The education system has transformed considerably over the years to education practical and not just theoretical for students. Internships and Co-operative education, better known as co-ops are two ways in which students can involve them in a field study by taking up a job.
If you are going to join college, then you must consider researching the difference between the two and then look for a college or university that best fits your choice. These are the major differences between co-op and internship:
How Long Will I be Working for?
Internships are usually meant to last for a single term. They may or may not require full-time work from the interns. Summer internships are most common, but an organization may hire an intern any time of the year.
Interns usually work in the same position for a course of 9 to 12 weeks. Students who are still in high school or those in their junior years of college are more likely to choose internships. It is an excellent gateway for students into understanding the work culture and office ethics.
Co-ops, on the other hand, are a way of developing practical experience in the students by providing them with work opportunity in between semesters. Students are required to take up full-time, paid positions. This means that they will not be attending college for the course of time when they are employed. Co-ops can last anywhere from 3 months to a year.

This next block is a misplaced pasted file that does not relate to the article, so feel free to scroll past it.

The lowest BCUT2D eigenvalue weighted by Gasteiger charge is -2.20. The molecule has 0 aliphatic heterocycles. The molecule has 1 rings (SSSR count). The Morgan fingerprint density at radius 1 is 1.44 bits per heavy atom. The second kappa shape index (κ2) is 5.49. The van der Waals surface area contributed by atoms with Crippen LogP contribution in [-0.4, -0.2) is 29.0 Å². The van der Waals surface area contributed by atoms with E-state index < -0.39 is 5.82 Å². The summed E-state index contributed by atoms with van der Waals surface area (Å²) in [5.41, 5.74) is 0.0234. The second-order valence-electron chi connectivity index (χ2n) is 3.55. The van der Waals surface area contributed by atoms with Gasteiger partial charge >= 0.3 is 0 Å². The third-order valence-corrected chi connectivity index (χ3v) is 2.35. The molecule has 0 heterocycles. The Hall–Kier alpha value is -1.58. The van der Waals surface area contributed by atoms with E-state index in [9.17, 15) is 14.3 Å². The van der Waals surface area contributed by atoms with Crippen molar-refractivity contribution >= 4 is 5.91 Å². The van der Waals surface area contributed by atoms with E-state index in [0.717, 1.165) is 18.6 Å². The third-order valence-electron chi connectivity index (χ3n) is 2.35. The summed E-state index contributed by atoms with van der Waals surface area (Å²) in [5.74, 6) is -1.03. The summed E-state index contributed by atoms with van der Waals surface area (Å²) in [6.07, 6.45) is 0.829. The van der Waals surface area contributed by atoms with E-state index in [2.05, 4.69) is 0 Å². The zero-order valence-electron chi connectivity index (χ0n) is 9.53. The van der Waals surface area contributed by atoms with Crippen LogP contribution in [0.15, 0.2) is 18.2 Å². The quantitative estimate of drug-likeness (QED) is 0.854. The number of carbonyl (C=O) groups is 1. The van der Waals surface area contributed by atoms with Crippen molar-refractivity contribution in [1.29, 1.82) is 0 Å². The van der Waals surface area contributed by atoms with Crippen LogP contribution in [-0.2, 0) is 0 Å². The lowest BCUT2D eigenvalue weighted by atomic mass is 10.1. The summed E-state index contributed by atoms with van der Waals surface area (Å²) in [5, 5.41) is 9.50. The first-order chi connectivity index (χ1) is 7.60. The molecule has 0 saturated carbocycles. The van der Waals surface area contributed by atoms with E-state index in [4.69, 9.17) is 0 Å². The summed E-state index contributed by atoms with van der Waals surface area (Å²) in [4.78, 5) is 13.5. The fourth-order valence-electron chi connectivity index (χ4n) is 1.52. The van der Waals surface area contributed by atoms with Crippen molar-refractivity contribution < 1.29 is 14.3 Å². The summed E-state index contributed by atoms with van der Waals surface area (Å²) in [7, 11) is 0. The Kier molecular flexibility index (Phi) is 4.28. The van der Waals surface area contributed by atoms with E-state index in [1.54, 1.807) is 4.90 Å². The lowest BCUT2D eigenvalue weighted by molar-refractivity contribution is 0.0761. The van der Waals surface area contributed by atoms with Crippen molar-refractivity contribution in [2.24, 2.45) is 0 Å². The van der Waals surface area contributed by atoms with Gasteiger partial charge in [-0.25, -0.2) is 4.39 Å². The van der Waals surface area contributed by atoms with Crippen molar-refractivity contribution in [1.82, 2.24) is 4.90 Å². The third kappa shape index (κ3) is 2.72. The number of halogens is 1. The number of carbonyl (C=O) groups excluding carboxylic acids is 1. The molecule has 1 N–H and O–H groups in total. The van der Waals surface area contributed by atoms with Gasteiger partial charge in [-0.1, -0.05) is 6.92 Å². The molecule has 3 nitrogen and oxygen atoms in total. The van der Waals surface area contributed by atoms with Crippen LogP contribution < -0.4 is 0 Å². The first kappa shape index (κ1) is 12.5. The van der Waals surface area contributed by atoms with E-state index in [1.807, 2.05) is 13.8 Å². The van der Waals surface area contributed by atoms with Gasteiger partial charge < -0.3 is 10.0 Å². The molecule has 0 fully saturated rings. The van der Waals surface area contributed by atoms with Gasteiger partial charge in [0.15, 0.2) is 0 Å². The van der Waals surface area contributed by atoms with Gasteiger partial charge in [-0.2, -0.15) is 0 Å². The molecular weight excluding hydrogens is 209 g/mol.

If a university offers co-operative education, then it is most likely that the university would have tied up with various companies already for offering full-time, paid positions to the students. Most universities do not require students to pay the tuition fees for the term when they are employed. But this can vary and you will have to check with your college before applying for a co-op.
Will I be Paid?
Internships can be paid or unpaid. This depends on the extent of work, and the terms of the organization with which you choose to intern. Colleges usually provide credit to students for the internship. The main aim of the internship is to provide experiential learning to the students and to help them get a glimpse of the different types of work opportunities available in their field.
Co-ops are paid positions. Students do not attend college and are instead required to work full-time. This is why they are paid for their work. Many students find co-ops to be an easy way of offsetting education expenses and supporting the family.
Keeping in mind that you will not be attending college, it is possible that your university may no longer provide you with student benefits. It is best to understand how your college supports co-ops and if you will be able to reside in the college and complete your co-op. These questions should be asked before opting for co-op so that you have a clear understanding of the choices you make and you will be able to prepare accordingly for it.
Quality of Work Experience